We love Twitter as much as the next person, but with the recent story of Kat Von D and Joel Zimmerman, AKA Deadmau5‘s Twitter engagement, it’s hard not to be shocked. For starters, last we knew the couple had called it quits.
However, this past weekend Deadmau5 tweeted a photo of a diamond ring, complete with two skulls on either side of the stone, saying:
“I can’t wait for Christmas so…. Katherine Von Drachenberg, will you marry me?”
Kat Von D quickly replied with a YES! before changing her own status to a series of exclamation points, and thanking fans.
“Mi corazon!!! Thank you all for the lovely congratulations!” Kat wrote. “Please excuse me while I go squeeze the hell out of my fiance!”
What do you think of the couple’s engagement? Too soon? Let us know in the comments.
If you like Deadmau5 check out OurStage artist Circuit Assassins.
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The Pulse is a new, weekly blog dedicated to all things EDM. Join us as we keep our fingers on the pulse of the ever-changing landscape of Electronic Dance Music.
To kick off this new edition to the OurStage magazine, we’ve collected some of the biggest tunes to hit dance floors over the past few months, highlighting some of the new genre break-offs that have emerged while still giving due credit to the styles that proceeded them.
We love passing new music videos around the OurStage office, and now we’re going to be sharing our finds with you. Here’s this week’s freshest new clips!
Deadmau5 feat. Gerard Way – “Professional Griefers”
Ever wondered what UFC will look like in the future? Wonder no more. Deadmau5 and My Chemical Romance frontman Gerard Way do battle via giant mouse Transformer-like machines. Pretty epic stuff…and the song ain’t bad, either.
[Edit: Update below]
Sound Shapes is a new video game for Playstation 3 that bases gameplay, characters, levels, and general movement around its soundtrack. For this project, Beck has provided three new songs: “Cities,” “Touch The People,” and “Spiral Staircase.” Other contributing artists include Deadmau5, Jim Guthrie, I Am Robot, and Proud.
The game was released Tuesday, August 7th. Check out the following video to hear Beck’s “Cities” and watch some demonstrations of gameplay:
Update: In Other Unorthodox (Or Rather, Completely Orthodox) Beck News…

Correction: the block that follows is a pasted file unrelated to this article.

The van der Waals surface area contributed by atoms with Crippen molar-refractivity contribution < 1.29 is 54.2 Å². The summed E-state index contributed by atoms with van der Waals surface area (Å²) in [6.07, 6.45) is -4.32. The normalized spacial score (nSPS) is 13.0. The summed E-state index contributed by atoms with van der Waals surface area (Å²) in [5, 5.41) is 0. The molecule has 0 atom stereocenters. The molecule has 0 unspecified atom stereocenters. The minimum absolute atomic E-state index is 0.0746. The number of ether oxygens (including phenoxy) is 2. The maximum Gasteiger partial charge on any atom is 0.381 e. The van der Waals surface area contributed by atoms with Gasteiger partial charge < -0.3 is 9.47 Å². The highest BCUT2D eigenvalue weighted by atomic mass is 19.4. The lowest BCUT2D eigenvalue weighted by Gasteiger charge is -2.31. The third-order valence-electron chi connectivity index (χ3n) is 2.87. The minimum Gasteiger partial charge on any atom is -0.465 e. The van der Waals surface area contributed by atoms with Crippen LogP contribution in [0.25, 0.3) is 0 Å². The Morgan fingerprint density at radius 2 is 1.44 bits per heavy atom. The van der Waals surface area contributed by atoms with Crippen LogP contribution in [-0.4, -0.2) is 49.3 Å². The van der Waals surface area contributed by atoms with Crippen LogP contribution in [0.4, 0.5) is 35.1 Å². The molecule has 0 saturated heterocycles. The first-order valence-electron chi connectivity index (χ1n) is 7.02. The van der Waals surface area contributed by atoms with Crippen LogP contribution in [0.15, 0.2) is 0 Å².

The indie-folk-hip-hop-experimental-punk-rock-whatever-he-wants-to-do artist has decided to release his newest “album” in a very old-fashioned and unique format. What kind, you say? Vinyl, perhaps? Cassettes? V-disc? Nope! Sheet music.
That’s right; according to AVclub.com, the new Beck release is called Song Reader and contains “20 different songs that exist only as individual pieces of sheet music. The whole thing comes packaged together with full-color ‘heyday-of-home-play-inspired art for each song’ in a hardcover carrying case,” and will be distributed by the McSweeney’s publishing company. So instead of listening to recordings of Beck’s music, fans will have to perform the music themselves in their own unique way if they want to hear his creation. Just like the good ol’ days of yore!
It’s definitely a bold move, especially since it only appeals to a narrow demographic of Beck fans who can read and perform music. But since when has Beck ever been the type of guy to consider demographics when producing art? It could actually be very interesting to hear “renditions of the songs from readers and select musicians,” which “will be featured on the McSweeney’s website after the release.” Looks like you Beck fans better study up on your music theory if you want to hear these new jams!
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Electronic Dance Music is arguably the fastest growing trend in popular music right now, and it seems to be doing nothing but getting bigger. Increasingly more artists from other genres are releasing songs with electronic influences and DJ cameos, and these songs are roaring right up the charts. This stuff is cranking loud in headphones across America and infecting concert venue bills faster than you can say Raise Your Weapon. The popularity of EDM is easy to understand. It’s fun. And people love to dance. But there is a very serious downside to the trend, growing more dangerous as the music spreads.
The fact is that, as EDM reaches more ears, we may need to begin weaning ourselves off its signature heavy bass lines and sweeping wobbles with a quickness. Studies have shown that extended exposure to excessively loud music repeated over several occurrences can cause permanent hearing damage. Of course, this has been generally known since Beethoven began losing his hearing around 1796 (he was cranking that piano through some serious stacks), but it seems that there is a growing concern that EDM may be exacerbating the problem.
The Occupational Safety and Health Administration claims that 90 decibels (dB), about the volume of a noisy office, is the average sound intensity that a human can withstand for eight hours without any hearing damage. Anything past this mark and tinnitus, or ringing in the ears, becomes a distinct possibility. Tinnitus is an early symptom of hearing impairment, removing the normal masking effect of low-level noise causing you to hear all the muscle movement, blood flow, and eardrum vibration inside your own head. At any given EDM show, you can expect to absorb over 110dB for several hours, which is about the equivalent of putting your ear up to a chainsaw all night. This is a rather significant difference, considering that every increase of 10dB translates to about doubling the volume output, according to Hearing Aid Know. Of course, EDM shows weren’t the first to break the 100dB barrier “ any metal fan could tell you that¦if they could hear the question, of course. But it seems that electronic dance music has one distinct factor that may be on its way to filling the future with hearing-impaired, former EDM enthusiasts. (more…)